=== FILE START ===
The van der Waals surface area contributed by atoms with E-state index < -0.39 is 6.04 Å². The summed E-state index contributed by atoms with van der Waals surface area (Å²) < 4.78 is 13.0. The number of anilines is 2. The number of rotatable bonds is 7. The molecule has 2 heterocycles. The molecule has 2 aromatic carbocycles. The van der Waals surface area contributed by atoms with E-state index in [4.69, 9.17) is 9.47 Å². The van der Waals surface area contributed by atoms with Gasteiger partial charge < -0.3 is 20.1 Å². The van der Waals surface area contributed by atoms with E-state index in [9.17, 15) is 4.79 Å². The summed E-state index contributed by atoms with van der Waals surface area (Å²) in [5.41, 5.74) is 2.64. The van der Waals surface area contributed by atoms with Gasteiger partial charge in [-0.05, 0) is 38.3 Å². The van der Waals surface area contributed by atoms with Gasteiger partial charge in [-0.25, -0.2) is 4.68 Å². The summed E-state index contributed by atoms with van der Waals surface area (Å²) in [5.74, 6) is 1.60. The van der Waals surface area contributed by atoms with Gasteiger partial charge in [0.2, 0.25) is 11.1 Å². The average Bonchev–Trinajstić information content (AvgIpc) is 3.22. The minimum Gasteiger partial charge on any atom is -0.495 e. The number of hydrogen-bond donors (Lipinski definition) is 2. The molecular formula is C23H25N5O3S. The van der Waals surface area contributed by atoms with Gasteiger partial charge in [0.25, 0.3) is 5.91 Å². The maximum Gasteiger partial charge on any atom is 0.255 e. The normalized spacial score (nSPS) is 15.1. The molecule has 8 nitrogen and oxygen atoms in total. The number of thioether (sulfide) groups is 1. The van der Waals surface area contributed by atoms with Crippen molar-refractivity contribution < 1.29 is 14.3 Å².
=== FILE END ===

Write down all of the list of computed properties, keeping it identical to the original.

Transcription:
The van der Waals surface area contributed by atoms with E-state index < -0.39 is 6.04 Å². The summed E-state index contributed by atoms with van der Waals surface area (Å²) < 4.78 is 13.0. The number of anilines is 2. The number of rotatable bonds is 7. The molecule has 2 heterocycles. The molecule has 2 aromatic carbocycles. The van der Waals surface area contributed by atoms with E-state index in [4.69, 9.17) is 9.47 Å². The van der Waals surface area contributed by atoms with Gasteiger partial charge < -0.3 is 20.1 Å². The van der Waals surface area contributed by atoms with E-state index in [9.17, 15) is 4.79 Å². The summed E-state index contributed by atoms with van der Waals surface area (Å²) in [5.41, 5.74) is 2.64. The van der Waals surface area contributed by atoms with Gasteiger partial charge in [-0.05, 0) is 38.3 Å². The van der Waals surface area contributed by atoms with Gasteiger partial charge in [-0.25, -0.2) is 4.68 Å². The summed E-state index contributed by atoms with van der Waals surface area (Å²) in [5.74, 6) is 1.60. The van der Waals surface area contributed by atoms with Gasteiger partial charge in [0.2, 0.25) is 11.1 Å². The average Bonchev–Trinajstić information content (AvgIpc) is 3.22. The minimum Gasteiger partial charge on any atom is -0.495 e. The number of hydrogen-bond donors (Lipinski definition) is 2. The molecular formula is C23H25N5O3S. The van der Waals surface area contributed by atoms with Gasteiger partial charge in [0.25, 0.3) is 5.91 Å². The maximum Gasteiger partial charge on any atom is 0.255 e. The normalized spacial score (nSPS) is 15.1. The molecule has 8 nitrogen and oxygen atoms in total. The number of thioether (sulfide) groups is 1. The van der Waals surface area contributed by atoms with Crippen molar-refractivity contribution < 1.29 is 14.3 Å².